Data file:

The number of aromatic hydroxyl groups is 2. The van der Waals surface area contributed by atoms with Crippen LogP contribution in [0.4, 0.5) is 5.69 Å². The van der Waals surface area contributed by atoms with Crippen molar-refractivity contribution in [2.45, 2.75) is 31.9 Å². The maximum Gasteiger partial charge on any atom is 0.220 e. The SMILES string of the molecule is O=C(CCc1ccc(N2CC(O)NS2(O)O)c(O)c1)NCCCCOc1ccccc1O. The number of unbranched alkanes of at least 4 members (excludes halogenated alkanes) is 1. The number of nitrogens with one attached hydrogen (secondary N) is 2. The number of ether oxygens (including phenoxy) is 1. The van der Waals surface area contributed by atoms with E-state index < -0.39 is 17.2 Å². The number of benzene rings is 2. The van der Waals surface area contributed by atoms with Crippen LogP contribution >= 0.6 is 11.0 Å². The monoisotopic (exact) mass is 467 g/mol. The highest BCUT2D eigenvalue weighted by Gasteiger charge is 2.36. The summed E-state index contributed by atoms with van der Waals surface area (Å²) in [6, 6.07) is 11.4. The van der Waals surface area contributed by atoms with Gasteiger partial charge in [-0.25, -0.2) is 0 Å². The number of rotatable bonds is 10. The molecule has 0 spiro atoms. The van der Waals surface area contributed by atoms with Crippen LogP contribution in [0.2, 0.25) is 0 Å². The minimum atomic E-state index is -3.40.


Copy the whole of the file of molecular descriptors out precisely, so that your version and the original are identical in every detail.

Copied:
The number of aromatic hydroxyl groups is 2. The van der Waals surface area contributed by atoms with Crippen LogP contribution in [0.4, 0.5) is 5.69 Å². The van der Waals surface area contributed by atoms with Crippen molar-refractivity contribution in [2.45, 2.75) is 31.9 Å². The maximum Gasteiger partial charge on any atom is 0.220 e. The SMILES string of the molecule is O=C(CCc1ccc(N2CC(O)NS2(O)O)c(O)c1)NCCCCOc1ccccc1O. The number of unbranched alkanes of at least 4 members (excludes halogenated alkanes) is 1. The number of nitrogens with one attached hydrogen (secondary N) is 2. The number of ether oxygens (including phenoxy) is 1. The van der Waals surface area contributed by atoms with E-state index < -0.39 is 17.2 Å². The number of benzene rings is 2. The van der Waals surface area contributed by atoms with Crippen LogP contribution >= 0.6 is 11.0 Å². The monoisotopic (exact) mass is 467 g/mol. The highest BCUT2D eigenvalue weighted by Gasteiger charge is 2.36. The summed E-state index contributed by atoms with van der Waals surface area (Å²) in [6, 6.07) is 11.4. The van der Waals surface area contributed by atoms with Gasteiger partial charge in [-0.25, -0.2) is 0 Å². The number of rotatable bonds is 10. The molecule has 0 spiro atoms. The van der Waals surface area contributed by atoms with Crippen LogP contribution in [0.2, 0.25) is 0 Å². The minimum atomic E-state index is -3.40.